Price Oracles
OUSD uses Chainlink to secure the protocol from pricing attacks

Stablecoin Pricing

OUSD is designed to stay pegged at 1 USD and be 1:1 backed with its underlying stablecoins. This is trickier than it sounds because these underlying stablecoins are constantly deviating from their own desired 1 USD pegs. While the majority of daily fluctuations are minor, there have been major swings in price that have occurred in the past and are likely to occur again in the future.
Mar 13, 2020
Oct 15, 2018
Aug 02, 2020
May 08, 2019
May 10, 2020
Mar 13, 2020
Nov 25, 2019
Mar 13, 2020
Feb 02, 2017
May 27, 2017
Mar 02, 2015
Jul 24, 2018
The rebasing function treats 1 stablecoin as 1 OUSD for simplicity and to protect OUSD balances from being affected by the daily fluctuations in the price of the underlying stablecoins. Since the rebase function only counts coins, OUSD balances should only increase.
In order to mint and redeem the appropriate number of OUSD on entry and exit, the smart contracts need to accurately price the USDT, USDC, and DAI that is entering and exiting the system.
As an added precaution, OUSD never pays more than a dollar for a stablecoin, nor sells a stablecoin for less than a dollar. Oracles giving wrong prices will not result in a reduction of the number of stablecoins held. Gains that are collected as a result of stablecoins slipping from their peg are redistributed to the remaining holders of OUSD in the form of additional yield.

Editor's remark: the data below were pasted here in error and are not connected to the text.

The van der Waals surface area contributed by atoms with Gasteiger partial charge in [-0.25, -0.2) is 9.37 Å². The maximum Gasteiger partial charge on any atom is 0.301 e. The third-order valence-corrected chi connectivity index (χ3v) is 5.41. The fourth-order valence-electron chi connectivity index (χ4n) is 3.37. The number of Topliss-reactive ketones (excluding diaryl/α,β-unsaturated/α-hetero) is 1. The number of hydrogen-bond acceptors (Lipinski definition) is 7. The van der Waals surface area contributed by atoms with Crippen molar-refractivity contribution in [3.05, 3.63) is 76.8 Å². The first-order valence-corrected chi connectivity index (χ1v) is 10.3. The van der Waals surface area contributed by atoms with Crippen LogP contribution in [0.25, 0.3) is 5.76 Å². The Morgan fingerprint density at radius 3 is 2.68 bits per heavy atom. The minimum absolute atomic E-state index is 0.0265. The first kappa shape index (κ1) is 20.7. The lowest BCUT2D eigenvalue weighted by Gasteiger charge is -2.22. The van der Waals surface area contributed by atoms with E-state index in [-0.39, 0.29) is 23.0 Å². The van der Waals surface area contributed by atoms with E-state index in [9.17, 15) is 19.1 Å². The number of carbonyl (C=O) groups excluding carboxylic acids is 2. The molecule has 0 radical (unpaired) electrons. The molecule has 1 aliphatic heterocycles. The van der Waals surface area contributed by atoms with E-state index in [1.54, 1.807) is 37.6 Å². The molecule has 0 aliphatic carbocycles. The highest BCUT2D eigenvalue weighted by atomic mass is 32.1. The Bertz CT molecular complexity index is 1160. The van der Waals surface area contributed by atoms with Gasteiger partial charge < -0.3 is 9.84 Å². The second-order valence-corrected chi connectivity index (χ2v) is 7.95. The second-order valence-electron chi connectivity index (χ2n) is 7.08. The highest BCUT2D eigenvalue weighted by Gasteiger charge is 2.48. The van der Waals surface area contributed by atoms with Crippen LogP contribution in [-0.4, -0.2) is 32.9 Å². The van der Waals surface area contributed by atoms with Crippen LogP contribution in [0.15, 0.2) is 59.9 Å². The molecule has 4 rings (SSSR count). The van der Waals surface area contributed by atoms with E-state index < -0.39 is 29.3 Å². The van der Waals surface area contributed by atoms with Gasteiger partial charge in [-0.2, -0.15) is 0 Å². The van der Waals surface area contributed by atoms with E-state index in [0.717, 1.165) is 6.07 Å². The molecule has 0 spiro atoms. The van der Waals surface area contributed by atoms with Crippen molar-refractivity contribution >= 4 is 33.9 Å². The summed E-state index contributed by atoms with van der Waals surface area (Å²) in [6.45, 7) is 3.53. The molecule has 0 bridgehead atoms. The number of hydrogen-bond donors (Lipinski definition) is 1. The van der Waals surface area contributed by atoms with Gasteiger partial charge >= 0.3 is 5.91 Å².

As a decentralized protocol, OUSD must rely on non-centralized sources for these prices. OUSD uses Chainlink oracles for pricing data for DAI, USDC and USDT. You can read more about our decision to work with Chainlink on our blog. Here are the Chainlink oracles we are currently using for stablecoin pricing:
USDT / USD price today | Chainlink
USDC / USD price today | Chainlink
DAI / USD price today | Chainlink

Reward Token Oracles & Front Running Protection

When reward tokens from OUSD strategies are sold for additional yield, Chainlink oracles are checked to ensure that the sale price slippage has not exceeded normal bounds. These oracles are listed on our registry page under the "Oracles" tab.
The same is also true for OGN buybacks from OUSD yield. When minting and redeeming OUSD, a miniumun required amount can be passed into the contract call to ensure that the entire transaction fails if not enough OUSD or stablecoins would be returned to the user due to changing prices.